The thirty years in late 20th and early 21st century were the prime time of USPS. The service not only enjoyed subsidies from the federal budget, but was also fueling it. Even the beginning of the era of the Internet did not bother postmasters. The Americans are quite conservative, and, in addition to regular letters (which are increasingly being replaced by e-mail), the agency still works with a huge number of greetings on Christmas and Independence Day, as well as wedding and other invitations that residents of the U.S. prefer to send by snail mail.
Real issues of USPS began with the development of online payments and e-commerce. According to a consensus of experts, the postmasters simply overlooked the latest trend, giving way to competitors like UPS (United Parcel Service). A decent share of the market delivery of parcels and documents was seized by FedEx. Online payments eliminated an entire category of mail. If before every American family regularly used to send five or six envelopes with receipts of payment for utility and other services, now most of these payments are made with a few clicks of a computer mouse.
Yet, the biggest problem of USPS is the control by the U.S. Congress. In 2006, at the height of the success of the postal service, Congress adopted Postal Accountability and Enhancement Act. Among other things, the law established the right of retired workers to obtain health insurance for 75 years after the retirement. In practice, this meant that the USPS has to pay annually over five billion dollars to the pension and insurance funds over the next ten years.
When the things were going well, such payments did not cause any problems. However, two years after the law came into effect, the global economic crisis broke out, and USPS faced a serious problem. If the agency was a business enterprise, the solution would be simple - to shut down inefficient branches, dismiss redundant workers, and stop delivery to remote areas. But any such decision should be approved by Congress, and people's representatives block any attempt of "restructuring" and "improving efficiency" by such methods.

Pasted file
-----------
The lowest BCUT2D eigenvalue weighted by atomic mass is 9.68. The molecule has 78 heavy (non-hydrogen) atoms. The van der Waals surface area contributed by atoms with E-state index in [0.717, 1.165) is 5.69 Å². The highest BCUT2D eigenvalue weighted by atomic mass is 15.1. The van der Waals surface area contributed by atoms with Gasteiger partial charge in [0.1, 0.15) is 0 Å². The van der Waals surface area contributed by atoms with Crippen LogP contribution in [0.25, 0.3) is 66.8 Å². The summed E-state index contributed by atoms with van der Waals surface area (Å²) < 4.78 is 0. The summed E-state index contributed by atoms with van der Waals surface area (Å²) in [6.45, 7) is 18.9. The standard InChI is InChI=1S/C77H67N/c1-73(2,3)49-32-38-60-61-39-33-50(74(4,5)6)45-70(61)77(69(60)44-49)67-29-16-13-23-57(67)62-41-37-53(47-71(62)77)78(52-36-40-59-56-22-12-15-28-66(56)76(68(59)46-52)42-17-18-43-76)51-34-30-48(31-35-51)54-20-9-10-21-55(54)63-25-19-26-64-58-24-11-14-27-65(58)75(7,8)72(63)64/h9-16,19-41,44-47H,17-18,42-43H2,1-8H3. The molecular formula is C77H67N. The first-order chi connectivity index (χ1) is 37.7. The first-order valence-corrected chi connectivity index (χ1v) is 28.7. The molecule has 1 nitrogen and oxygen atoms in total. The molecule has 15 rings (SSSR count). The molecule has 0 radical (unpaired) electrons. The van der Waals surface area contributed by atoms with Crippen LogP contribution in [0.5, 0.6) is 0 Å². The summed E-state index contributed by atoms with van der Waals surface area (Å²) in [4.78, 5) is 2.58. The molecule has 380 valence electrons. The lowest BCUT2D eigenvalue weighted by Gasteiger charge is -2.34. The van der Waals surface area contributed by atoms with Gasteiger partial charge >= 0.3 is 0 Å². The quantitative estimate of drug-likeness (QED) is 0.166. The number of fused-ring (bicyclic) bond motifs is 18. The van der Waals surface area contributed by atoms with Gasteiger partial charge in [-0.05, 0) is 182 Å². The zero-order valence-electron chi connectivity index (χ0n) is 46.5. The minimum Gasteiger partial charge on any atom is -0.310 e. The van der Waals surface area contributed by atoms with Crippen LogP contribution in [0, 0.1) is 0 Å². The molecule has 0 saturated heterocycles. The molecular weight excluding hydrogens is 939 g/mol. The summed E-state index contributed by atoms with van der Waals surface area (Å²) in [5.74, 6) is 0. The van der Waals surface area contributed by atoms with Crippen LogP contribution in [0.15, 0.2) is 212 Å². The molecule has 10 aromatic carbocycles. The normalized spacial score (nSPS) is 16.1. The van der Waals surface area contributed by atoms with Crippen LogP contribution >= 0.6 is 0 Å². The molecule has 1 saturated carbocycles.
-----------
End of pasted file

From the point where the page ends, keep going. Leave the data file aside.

However, tough measures still had to be taken. For several years, there has been a gradual extinction of post offices, especially in small rural settlements. This process even has its chronicler, a graduate student at the University of Pennsylvania Evan Kalish who for three years has been posting on his blogs pictures of post offices he visited before they were shut down. He will have to get busy - if so far only 500 branches have been shut down, now at least 3,700 post offices face closure.
Recently, USPS announced that it had to raise the cost of letters delivery from 44 to 45 cents. This seems like a small increase, but this is the first one in many decades. Another innovation is limiting Saturday delivery to parcels and packages only. Postmasters had to get approval for every decision through Congress, but USPS is still suffering huge losses.
To reinvigorate the postal service, current head of USPS Patrick Donahue proposed eliminating 15,000 unprofitable branches and cutting 120,000 jobs. It would seem as a logical business strategy, but the Americans are horrified by it. While the decision is unpopular, it will have to be taken.
This story would have been no more than an amusing incident to the Russians if it had not been for one thing. Even considering all the differences between the two countries, the role of postal service is quite similar due to comparable distances and remote locations. It would not be a bad idea to look at the American experience as the U.S. is looking for a compromise that can save the single postal network at a reasonable cost.